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sent the different strata, and combining the analogous nomenclature of various systems. This most valuable donation was made to the Academy on condition of its never being taken from the library, and it cannot fail to be most useful for consultation and reference.

At the time of his death, Mr. Taylor was engaged in preparing a paper, for the Journal of the Academy, on the fossil plants which he had discovered in his recent visit to New Brunswick. The fossil fishes which he also discovered there, he left with his friend, Prof. Agassiz, who was to describe the new ones for him. All these Mr. Taylor intended should be deposited in the collection of this Academy, to which he had already added many valuable specimens.

Mr. Taylor was the third son of Samuel Taylor, of New Buckenham, in Norfolk, England, and a descendant of Dr. John Taylor, the autbor of the Hebrew Concordance. He was born at Hinton, in Suffolk, Jan. 18th, 1789. His brothers and cousins were men generally distinguished by their great literary and scientific acquirements. His younger brother, Edgar Taylor, was a distinguished member of the legal profession in London, and an accomplished scholar. He was the author of several works, and remarkable for his numerous learned reviews, published in the most prominent periodicals in Great Britain. His cousin, Richard Taylor, was the well-known and able editor of the Philosophical Magazine, which has been the leading scientific Journal of England for the last twenty-five years. John and Philip are highly distinguished as mining engineers.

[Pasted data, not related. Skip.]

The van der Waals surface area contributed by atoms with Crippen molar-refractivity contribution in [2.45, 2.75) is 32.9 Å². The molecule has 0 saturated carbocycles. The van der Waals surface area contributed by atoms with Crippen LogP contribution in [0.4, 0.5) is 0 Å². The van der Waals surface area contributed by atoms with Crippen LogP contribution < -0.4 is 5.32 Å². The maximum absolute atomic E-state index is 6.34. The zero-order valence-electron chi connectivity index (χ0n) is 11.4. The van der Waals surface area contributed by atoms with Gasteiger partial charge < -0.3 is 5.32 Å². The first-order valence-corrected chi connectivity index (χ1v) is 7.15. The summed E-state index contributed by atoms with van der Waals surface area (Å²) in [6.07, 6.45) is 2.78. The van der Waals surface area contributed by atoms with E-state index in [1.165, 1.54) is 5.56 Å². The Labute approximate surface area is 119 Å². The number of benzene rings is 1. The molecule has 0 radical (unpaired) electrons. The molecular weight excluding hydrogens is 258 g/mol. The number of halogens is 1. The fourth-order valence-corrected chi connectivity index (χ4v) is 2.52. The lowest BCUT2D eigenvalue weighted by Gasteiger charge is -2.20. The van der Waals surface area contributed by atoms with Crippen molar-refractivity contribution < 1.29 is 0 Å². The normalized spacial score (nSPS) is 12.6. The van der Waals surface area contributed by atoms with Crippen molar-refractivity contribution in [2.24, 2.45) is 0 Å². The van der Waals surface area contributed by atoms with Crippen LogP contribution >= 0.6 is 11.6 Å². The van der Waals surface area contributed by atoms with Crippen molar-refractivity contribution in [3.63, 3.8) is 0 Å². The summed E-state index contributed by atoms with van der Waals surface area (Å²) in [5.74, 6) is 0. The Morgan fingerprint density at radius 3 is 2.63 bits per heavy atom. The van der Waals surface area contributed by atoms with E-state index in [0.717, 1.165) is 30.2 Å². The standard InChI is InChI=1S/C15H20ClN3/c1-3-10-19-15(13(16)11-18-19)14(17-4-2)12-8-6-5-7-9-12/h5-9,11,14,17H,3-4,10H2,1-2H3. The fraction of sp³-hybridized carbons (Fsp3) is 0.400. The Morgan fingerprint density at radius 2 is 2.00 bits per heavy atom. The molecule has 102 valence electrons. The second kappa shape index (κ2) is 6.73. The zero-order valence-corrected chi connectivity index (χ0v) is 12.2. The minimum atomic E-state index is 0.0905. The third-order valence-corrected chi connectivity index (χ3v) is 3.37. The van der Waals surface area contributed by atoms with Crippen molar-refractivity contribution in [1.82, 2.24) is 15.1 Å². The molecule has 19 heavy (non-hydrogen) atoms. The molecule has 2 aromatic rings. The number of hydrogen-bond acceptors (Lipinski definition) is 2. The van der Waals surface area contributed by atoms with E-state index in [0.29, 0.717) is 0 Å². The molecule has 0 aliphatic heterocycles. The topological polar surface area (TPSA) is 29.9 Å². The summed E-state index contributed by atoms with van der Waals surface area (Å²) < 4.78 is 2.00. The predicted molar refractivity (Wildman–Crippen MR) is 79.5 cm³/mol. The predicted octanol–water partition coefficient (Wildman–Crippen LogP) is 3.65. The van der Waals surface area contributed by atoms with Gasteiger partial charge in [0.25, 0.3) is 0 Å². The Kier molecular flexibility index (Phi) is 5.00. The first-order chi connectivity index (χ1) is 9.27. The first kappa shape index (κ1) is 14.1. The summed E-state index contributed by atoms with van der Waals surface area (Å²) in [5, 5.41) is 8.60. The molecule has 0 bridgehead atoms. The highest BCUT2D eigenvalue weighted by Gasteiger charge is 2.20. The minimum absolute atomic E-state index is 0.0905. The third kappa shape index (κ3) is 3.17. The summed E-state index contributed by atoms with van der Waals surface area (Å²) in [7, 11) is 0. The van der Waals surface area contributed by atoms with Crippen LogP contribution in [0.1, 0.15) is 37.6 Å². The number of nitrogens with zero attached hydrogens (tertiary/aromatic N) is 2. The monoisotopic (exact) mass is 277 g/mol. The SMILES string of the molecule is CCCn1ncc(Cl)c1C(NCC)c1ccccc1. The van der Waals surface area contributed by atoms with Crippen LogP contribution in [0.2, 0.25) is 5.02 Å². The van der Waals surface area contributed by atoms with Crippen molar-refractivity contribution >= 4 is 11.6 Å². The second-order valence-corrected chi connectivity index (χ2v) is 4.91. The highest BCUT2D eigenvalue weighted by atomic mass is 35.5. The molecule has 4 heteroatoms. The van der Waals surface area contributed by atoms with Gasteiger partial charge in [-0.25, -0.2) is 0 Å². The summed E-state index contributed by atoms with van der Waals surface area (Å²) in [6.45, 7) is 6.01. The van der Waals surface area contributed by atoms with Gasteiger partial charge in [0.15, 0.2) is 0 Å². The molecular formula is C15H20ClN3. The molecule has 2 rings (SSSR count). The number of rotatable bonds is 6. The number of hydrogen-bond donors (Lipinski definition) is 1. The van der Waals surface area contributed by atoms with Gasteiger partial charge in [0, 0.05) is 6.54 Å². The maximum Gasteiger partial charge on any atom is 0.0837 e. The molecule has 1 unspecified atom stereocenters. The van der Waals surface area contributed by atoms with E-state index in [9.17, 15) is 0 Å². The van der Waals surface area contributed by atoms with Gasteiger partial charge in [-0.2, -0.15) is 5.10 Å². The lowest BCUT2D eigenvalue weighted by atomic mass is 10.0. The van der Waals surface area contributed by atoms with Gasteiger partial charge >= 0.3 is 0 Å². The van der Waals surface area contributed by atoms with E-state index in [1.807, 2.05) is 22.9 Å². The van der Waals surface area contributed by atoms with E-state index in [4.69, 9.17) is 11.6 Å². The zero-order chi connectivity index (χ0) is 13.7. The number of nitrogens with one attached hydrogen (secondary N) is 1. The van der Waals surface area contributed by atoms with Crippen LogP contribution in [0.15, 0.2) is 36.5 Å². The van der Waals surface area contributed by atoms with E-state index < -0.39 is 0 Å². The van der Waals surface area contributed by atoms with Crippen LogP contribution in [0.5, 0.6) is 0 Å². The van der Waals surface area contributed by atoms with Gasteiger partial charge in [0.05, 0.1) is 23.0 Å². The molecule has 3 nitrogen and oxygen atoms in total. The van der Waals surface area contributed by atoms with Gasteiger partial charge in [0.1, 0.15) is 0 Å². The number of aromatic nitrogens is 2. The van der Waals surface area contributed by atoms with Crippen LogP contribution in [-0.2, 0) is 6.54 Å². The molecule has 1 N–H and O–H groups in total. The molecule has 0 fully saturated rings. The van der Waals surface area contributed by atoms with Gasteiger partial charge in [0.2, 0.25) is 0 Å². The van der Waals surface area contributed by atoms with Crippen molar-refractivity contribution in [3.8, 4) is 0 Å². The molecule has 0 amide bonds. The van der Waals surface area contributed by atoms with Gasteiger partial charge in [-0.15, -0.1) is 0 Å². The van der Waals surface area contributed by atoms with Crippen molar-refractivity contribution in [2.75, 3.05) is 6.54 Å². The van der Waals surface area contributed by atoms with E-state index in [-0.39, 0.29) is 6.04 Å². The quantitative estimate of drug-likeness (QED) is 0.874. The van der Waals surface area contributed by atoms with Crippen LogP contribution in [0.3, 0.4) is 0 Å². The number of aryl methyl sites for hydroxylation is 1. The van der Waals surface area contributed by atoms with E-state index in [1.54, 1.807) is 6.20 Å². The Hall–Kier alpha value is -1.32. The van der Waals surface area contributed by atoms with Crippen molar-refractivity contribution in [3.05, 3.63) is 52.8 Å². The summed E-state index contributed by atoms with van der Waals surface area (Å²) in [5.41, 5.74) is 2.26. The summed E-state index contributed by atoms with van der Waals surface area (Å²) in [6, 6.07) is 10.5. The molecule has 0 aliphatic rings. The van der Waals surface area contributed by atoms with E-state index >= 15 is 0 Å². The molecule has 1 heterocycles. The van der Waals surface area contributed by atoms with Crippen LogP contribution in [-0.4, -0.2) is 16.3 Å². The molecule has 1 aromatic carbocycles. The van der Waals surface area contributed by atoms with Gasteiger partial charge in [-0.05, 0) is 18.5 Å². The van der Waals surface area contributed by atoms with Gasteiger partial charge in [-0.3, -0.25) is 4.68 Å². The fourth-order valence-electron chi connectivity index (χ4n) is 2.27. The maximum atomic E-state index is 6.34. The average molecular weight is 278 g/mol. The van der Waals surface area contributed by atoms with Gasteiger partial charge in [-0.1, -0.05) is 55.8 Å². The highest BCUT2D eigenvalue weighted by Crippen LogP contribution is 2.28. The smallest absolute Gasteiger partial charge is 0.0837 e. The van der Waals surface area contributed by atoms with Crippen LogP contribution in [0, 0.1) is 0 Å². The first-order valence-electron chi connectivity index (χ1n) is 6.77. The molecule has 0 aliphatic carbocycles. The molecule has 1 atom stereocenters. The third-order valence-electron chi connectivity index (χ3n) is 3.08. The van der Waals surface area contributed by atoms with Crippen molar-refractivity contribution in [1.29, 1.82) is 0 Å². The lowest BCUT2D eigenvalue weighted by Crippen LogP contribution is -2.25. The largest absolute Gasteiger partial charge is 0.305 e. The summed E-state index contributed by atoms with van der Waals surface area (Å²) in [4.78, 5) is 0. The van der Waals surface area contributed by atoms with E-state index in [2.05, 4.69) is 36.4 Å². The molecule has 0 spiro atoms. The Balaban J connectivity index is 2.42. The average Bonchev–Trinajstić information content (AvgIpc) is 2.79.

The great services Mr. Taylor had rendered science, have been acknowledged, by his being made a member of the principal Societies in England and this country, which embraced those branches of knowledge which he cultivated. He was elected a member of the Geological Society of London, and of the Society of Civil Engineers, of that city. In this couutry he was a member of this Academy, as before mentioned; of the American Philosophical Society; of the Geological Society of Pennsylvania; of the American Association of Geologists and Naturalists, of the Franklin Institute, &c. &c.